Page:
Economic, ethnic and racial residential segregation are ubiquitous across United States metropolitan regions. As a result, the majority of affordable housing is located in central cities or inner-ring suburbs, generally in areas of highly concentrated poverty. Outer suburbs are often exempt from providing significant housing for the economically disadvantaged regional citizens. This should not be. If housing policy in metropolitan regions were established in a democratic fashion, the give-and-take of the political process would create strong incentives for regional cooperation in the creation of affordable housing. Drawing together scholarship in the fields of local government law, administrative law, and housing policy, this Note proposes the creation of a Regional Housing Legislature (RHL), a democratically elected body composed of representatives from each of the region's localities, charged with establishing a coherent regional affordable housing policy. The existence of the RHL will diminish the contentiousness of existing affordable housing solutions by providing democratic legitimacy and by giving each locality a meaningful voice in the development of regional affordable housing policy.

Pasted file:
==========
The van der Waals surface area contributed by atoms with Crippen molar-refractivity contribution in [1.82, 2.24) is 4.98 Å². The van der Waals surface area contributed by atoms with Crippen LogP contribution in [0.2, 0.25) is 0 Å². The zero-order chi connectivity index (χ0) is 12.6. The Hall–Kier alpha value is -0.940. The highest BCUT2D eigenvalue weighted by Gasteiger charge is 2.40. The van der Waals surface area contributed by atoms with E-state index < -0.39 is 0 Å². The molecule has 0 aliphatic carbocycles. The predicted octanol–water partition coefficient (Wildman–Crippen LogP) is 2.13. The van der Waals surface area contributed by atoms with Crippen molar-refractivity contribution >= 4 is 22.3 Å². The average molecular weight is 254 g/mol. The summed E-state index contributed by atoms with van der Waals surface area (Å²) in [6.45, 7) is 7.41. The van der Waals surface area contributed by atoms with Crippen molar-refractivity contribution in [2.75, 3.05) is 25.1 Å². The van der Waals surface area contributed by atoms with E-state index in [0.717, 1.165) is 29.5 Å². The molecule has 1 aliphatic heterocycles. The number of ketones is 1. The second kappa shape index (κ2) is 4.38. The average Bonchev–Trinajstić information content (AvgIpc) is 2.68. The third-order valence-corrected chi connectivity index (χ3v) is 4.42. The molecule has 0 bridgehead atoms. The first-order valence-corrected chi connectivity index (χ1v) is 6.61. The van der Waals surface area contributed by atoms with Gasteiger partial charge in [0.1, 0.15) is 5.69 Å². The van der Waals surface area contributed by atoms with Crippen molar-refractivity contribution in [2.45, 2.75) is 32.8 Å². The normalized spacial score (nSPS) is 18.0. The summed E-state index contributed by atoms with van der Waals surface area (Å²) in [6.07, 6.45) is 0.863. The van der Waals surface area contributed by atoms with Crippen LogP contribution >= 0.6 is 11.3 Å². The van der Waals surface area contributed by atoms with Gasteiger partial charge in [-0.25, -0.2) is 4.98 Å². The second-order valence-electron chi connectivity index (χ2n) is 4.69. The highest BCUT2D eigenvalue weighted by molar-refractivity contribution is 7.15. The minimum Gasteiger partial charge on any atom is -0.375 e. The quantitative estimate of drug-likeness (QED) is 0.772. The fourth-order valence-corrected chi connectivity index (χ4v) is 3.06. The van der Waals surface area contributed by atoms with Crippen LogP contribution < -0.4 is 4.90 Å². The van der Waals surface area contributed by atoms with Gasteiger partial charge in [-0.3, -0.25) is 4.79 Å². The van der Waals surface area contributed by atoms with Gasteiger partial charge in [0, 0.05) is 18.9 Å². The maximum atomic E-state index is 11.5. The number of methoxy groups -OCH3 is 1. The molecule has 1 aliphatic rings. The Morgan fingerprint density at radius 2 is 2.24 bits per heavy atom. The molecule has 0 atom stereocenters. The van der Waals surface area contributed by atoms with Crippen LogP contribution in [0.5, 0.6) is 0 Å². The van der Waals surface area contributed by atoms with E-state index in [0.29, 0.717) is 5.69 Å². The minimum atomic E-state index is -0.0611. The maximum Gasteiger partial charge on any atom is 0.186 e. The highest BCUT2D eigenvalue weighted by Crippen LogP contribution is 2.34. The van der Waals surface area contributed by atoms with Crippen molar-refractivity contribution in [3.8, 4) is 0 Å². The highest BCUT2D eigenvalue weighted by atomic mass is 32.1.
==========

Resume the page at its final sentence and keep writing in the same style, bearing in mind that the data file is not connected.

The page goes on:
Thomas A. Brown,
Democratizing the American Dream: The Role of a Regional Housing Legislature in the Production of Affordable Housing,
U. Mich. J. L. Reform
Available at: https://repository.law.umich.edu/mjlr/vol37/iss2/7